Two Lawyers from KSW Recognized as Leaders in Employment & Family Law
CONTACT
PAY BILL
LINKEDIN
CONTACT
PAY BILL
LINKEDIN
CONTACT
PAY BILL
LINKEDIN
Home
> Lawyer Content
> Blog title on how to fine the perfect lawyer
Link To Youtube
Recent Media
Thank you! Your submission has been received!
Oops! Something went wrong while submitting the form.
Contact Us

A Note on Reassessments Beyond the Normal Reassessment Period

May 21, 2024

A Note on Reassessments Beyond the Normal Reassessment Period

No items found.

As agreed by the Court, “the [Act] itself is a difficult one, and … the precise interpretation of section 152(4) is in the upper limits of those difficulties.”

Limitation periods … are meant to promote certainty, avoid stale evidence, encourage diligence, and bring repose: see M(K) v M(H), [1992] 3 SCR 6.

… The certainty rationale recognizes that, with the passage of time, an individual “should be secure in his reasonable expectation that he will not be held to account for ancient obligations”: M(K), supra. The evidentiary rational recognizes the desire to preclude claims where the evidence used to support that claim has grown stale. The diligence rational encourages claimants “to act diligently and not “sleep on their rights”“: M(K), supra.

In order for the Minster to reassess beyond the normal reassessment period, the Minister has the burden of proving, on a balance of probabilities, that the taxpayer has committed a fraud or has made a misrepresentation attributable to neglect, carelessness, or wilful default in the filing of the return.

The burden on the Minister when reassessing outside the normal limitation period is quite unlike where the Minister reassesses a taxpayer within the normal reassessment period, and may rely on a simple assumption of facts, with the onus being on the taxpayer to demolish the ministerial assumptions. Where the Minister is reassessing beyond the normal reassessment period, the Minister must prove:

- that a misrepresentation has been made by the taxpayer;

- that the misrepresentation is attributable to neglect, carelessness, or wilful default.

At the risk of redundancy, it is important to recognize that where the taxpayer has not committed fraud, a statute barred year may only be opened up for reassessment where the misrepresentation said to have been made is attributable to neglect, carelessness, or wilful default.

Moreover, the Minister must satisfy this burden of proof for each item the Minister reassessed outside the normal reassessment period, and may not rely upon its assumptions in the course of doing the same.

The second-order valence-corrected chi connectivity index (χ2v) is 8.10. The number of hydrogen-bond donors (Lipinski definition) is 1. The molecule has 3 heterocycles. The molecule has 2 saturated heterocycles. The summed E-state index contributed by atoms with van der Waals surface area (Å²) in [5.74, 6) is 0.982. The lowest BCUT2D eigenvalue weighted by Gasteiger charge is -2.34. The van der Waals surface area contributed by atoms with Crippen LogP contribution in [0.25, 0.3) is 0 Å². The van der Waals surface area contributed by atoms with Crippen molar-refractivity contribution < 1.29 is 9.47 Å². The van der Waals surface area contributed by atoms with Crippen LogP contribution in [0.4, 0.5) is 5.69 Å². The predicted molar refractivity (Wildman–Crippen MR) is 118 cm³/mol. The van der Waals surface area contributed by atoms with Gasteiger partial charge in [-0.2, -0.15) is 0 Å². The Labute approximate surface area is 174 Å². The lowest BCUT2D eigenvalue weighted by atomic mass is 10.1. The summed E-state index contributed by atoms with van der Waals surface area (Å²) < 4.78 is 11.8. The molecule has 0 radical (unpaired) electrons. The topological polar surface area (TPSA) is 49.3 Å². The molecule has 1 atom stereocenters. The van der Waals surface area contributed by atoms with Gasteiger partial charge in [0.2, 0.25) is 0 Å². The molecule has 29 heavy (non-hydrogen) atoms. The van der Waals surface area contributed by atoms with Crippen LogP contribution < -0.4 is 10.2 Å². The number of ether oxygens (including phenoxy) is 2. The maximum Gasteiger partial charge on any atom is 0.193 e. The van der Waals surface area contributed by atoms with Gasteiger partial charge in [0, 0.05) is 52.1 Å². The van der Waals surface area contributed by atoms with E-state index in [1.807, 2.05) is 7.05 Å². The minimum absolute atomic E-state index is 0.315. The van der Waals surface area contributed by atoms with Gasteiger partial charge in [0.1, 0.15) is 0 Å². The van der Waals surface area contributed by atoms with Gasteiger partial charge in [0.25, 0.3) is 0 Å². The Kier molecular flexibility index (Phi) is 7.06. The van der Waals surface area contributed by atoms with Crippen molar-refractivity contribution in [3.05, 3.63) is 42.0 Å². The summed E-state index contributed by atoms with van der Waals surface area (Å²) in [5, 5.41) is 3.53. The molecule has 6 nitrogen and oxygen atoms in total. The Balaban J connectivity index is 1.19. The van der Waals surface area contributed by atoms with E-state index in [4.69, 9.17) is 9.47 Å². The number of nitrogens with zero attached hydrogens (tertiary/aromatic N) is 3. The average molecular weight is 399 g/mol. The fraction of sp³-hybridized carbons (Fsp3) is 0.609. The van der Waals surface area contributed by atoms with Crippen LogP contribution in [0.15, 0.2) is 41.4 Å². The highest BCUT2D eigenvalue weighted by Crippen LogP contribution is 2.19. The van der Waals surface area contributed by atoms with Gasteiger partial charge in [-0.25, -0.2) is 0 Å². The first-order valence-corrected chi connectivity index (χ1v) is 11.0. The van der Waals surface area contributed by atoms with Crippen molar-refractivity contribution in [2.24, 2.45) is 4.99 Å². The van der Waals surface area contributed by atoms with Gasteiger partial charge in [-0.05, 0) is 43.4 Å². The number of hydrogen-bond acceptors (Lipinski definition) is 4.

Where a taxpayer’s filing position is bona fide and reasonable, to the extent a taxpayer may have made an error or mistake in the Minister’s view, the Court has agreed the taxpayer has not made the type of misrepresentation that would justify the opening up of years that are statute barred. Put another way, the Minister disagreeing with the taxpayer’s filing position is not enough to justify a reassessment beyond the normal reassessment period.

Moreover, where an error committed by a taxpayer is one which a normally wise and cautious taxpayer could have committed, and the court is not persuaded that error involved negligence on the part of the taxpayer, the Minister may still be barred from reassessing beyond the normal reassessment period.

Before the court can consider whether an assessment is correct it must first decide that it was validly made. … It is essential that before the court hears evidence on the correctness of the assessment it be satisfied that the Minister had the right to assess at all … Until the validity of the assessment that is otherwise statute-barred is established by the Minister … the taxpayer’s only onus is to show that the reassessment was made outside the normal reassessment period.

Once the Minister has established that the reassessment beyond the normal reassessment period is proper, then the burden of proof shifts to the taxpayer as to whether the return was rightly filed.

Tags
No items found.

Lawyer

Fayme K. Hodal

Fayme K Hodal and her team assist clients with all Employment law matters, including wrongful and constructive dismissals, dismissals for cause, executive compensation and buy-outs, and negotiation of severance packages.

Fayme has extensive experience working with individual, business and corporate clients throughout British Columbia and Alberta. She regularly advises on civil disputes of all varieties and prepares coverage opinions relating to private insurance disputes.

Fayme also assists clients with privacy law and defamation questions.

Fayme is a life-long West Coast local; she obtained her...

Profile
You may also be interested in...

Contact

Have questions? Need insight? Our team can assist you in examining your options and determining which path best suits your needs.

Thank you! Your submission has been received!
Oops! Something went wrong while submitting the form.

*By clicking submit you agree you have read our Privacy Policy and Disclaimer
Disclaimer: the information you obtain at this site is not, nor is it intended to be, legal advice. We invite you to contact us and welcome your calls, letters and electronic mail. Contacting us does not create a lawyer-client relationship. Please do not send any confidential information to us until such time as a lawyer-client relationship has been established. By checking this box you agree to receive communications from KSW Lawyers, which may include quarterly email Newsletters containing legal updates (may easily unsubscribe at any time).